One night his mom asked if I had his tape playing. She said, "Yeah, I think he's a little obsessed with that tape." My reply? "I think I'M a little obsessed with that tape!!!!!!"

    For one baby with MRSA, we used Bactroban cream in the nares, BID, for like two weeks. She was then negative and was no longer on isolation precautions. I wonder why we don't do it anymore...
  4. by   sunnysideup09
    Wow! I'm amazed that you were only assigned to this one patient in isolation! When we have kids on isolation for MRSA, we still take a full assignment. We have an isolation room, but we have never taken just that one patient. We are paired with other stable feeder growers. With the right precautions, there is not a big risk of spreading MRSA.

    Christine, RNC, BSN
  5. by   Gompers
    If we have a MRSA baby in the general unit, we still are cohorted. So if it's down to one feeder-grower, we'll just have that one baby. It's silly, I think. It implies that we don't believe the precautions work!!!

    If we have a baby in the isolation room, for whatever reason, we're always 1:1 because it's down a hallway in the unit and no one can see the monitors and baby unless they're in the room. We have to call for coverage to leave, even if the parents are there. What's funny is that any nurse can come and relieve, and even deal with the baby while you're on break...then go back to their assignment. Yet we're "dirty" for that night if we're assigned to that room.
  6. by   TiffyRN
    Gompers; our unit deals with MRSA like yours though we generally are only relieved by the charge nurse or delivery nurse. That makes sense right? Having the delivery nurse who gets exposed to the most delicate infants and goes to c-sections is our relief for Isolation.

    One thing they did stop doing though that I thought was absolutely silly. It used to be that once you were assigned an isolation infant you had to stay with that assignment until you had a day off (to decontaminate?). The exception was if you were a delivery or charge nurse who happened to be taking an assignment some night (and that assignment was isolation). You could be charge/delivery when you came back the next night. Some of us nurses started all but opening mocking the management on that policy saying things like "I can't wait to be trained as delivery, that's when you get the magic shower. Or; "I'm just a regular nurse, I'm not trained on how to shower and change clothes when I go home".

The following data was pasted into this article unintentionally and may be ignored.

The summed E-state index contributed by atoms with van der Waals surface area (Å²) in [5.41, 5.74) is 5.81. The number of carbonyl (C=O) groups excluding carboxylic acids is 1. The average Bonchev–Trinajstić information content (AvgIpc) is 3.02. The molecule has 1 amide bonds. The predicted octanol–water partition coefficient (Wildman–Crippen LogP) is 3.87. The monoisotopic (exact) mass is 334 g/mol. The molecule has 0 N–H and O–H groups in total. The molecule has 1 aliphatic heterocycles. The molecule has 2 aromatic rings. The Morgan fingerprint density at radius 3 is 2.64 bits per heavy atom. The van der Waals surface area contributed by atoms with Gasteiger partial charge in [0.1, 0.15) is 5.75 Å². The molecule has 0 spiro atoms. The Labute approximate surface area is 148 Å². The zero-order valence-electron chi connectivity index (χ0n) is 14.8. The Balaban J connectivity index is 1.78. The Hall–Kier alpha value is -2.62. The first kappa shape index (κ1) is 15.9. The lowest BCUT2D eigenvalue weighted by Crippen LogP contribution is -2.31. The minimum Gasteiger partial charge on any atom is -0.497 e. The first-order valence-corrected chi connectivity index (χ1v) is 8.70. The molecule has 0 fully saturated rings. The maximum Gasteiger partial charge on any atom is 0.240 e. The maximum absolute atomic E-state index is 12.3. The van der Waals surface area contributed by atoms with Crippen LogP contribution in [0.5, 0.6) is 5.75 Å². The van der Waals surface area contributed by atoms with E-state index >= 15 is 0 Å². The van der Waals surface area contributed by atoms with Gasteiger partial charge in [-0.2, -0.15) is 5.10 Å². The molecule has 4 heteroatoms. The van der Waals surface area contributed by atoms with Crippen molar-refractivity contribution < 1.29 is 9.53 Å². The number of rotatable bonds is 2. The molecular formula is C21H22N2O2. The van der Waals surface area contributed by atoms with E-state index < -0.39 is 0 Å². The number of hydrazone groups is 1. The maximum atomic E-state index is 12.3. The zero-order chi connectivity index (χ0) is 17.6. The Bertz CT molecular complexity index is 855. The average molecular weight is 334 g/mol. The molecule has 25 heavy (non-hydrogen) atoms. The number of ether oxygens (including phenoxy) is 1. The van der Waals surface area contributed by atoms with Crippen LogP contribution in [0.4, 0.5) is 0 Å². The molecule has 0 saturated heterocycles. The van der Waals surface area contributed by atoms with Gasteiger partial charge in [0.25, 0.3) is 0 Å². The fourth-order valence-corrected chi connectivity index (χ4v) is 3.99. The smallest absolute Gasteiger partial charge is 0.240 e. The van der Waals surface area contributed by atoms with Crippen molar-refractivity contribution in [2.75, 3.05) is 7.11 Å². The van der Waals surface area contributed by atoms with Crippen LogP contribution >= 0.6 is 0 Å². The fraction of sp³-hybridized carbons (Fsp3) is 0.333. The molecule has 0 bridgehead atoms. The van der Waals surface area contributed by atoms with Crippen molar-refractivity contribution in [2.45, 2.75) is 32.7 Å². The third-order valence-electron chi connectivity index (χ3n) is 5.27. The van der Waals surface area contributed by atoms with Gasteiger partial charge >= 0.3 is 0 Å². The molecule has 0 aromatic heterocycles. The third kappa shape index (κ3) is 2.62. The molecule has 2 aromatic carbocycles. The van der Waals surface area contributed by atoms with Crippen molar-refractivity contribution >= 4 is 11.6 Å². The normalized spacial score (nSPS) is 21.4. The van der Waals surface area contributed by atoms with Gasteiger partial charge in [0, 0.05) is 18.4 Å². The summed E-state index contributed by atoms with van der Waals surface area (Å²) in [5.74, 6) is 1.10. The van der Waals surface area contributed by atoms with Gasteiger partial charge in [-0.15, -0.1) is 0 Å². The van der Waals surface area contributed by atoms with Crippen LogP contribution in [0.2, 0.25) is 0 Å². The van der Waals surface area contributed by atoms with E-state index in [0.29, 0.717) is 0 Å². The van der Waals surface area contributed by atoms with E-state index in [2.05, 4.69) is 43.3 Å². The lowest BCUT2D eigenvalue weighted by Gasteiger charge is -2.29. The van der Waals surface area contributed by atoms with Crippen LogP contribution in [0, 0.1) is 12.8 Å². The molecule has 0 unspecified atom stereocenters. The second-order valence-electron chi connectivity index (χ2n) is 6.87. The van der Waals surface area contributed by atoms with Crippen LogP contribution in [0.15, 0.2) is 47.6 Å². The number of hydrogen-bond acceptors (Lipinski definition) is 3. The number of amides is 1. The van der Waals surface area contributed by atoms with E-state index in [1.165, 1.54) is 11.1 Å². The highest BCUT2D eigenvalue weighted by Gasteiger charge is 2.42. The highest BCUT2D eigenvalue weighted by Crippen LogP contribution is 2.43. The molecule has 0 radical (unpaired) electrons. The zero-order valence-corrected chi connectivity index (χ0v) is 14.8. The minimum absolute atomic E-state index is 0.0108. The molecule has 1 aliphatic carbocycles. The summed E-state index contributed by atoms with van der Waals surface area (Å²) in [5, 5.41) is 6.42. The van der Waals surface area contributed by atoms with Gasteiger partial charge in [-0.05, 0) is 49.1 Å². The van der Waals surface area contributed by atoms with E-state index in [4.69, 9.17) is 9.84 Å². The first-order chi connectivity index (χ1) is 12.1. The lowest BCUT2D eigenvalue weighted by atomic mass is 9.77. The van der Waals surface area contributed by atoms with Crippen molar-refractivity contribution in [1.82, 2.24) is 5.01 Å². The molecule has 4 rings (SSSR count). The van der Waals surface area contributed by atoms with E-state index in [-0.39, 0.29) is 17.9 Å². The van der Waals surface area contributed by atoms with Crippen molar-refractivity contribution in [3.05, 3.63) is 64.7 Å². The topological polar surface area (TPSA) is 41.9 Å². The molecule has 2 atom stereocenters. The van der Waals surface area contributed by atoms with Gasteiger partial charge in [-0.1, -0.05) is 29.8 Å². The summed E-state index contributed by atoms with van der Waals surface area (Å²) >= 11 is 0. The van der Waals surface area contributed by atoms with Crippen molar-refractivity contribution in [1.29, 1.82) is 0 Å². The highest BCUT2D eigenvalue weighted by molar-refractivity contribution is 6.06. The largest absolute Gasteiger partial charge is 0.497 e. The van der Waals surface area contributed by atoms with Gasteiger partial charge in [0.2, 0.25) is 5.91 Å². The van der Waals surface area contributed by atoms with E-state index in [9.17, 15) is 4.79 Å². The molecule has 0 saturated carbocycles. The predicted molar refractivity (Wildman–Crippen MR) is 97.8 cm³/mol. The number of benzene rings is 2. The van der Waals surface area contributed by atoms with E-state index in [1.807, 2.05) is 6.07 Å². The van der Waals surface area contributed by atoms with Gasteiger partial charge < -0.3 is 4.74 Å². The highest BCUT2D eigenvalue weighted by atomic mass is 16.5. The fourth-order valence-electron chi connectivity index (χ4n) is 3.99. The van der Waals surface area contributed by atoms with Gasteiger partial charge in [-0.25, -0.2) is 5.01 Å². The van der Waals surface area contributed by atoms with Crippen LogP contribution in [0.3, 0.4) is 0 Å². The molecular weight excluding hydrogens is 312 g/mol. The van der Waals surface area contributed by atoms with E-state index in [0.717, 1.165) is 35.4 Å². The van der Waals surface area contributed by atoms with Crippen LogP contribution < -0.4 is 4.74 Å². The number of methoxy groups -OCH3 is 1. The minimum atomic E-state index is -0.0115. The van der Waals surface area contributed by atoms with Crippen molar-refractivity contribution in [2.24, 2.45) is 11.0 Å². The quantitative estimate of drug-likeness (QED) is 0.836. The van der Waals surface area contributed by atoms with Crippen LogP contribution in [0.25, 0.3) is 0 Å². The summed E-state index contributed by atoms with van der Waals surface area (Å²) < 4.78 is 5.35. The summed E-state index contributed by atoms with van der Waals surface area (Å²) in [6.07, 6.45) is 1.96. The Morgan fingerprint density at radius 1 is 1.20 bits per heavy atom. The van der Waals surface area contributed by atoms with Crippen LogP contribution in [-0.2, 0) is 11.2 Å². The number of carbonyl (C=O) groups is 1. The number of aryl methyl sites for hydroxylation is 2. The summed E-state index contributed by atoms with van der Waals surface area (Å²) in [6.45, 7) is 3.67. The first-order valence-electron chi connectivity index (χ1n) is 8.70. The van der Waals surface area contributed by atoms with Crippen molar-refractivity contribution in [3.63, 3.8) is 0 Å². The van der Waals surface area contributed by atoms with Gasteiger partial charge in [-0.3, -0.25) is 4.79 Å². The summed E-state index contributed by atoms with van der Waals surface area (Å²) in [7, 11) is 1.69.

I believe that following contact precautions should be enough (gowns/gloves, careful hand hygiene). However our Infection Control department feels differently and until the policy changes we must abide by it or risk liability.
  7. by   dawngloves
    I would do it every now and again, but consistantly I'd beat my head against the wall. If I have a 1:1 I'd want to be busy for the most part.
    And we take non isolation with isolation pts all the time. I don't recall any cross contamination, even when I did adults.
  8. by   walkingrock
    I can't believe an assignment with only 1 MRSA pt!! We do keep them in the same spot in the unit once a positive culture until discharge and try not to bring any different pts in that room, but the other pts stay usually in the same spot also until they are DC'd and also are cultured. However, we get a full assignment and use contact precautions and good handwashing. When I floated to our PICU recently, they are so used to multiple MRSA pts they just move them around wherever they need to and say, pretty soon they will have to start isolating the ones that DON'T have MRSA to protect them, because it is so prevalent out in the community and comes into the hospital from outside frequently now!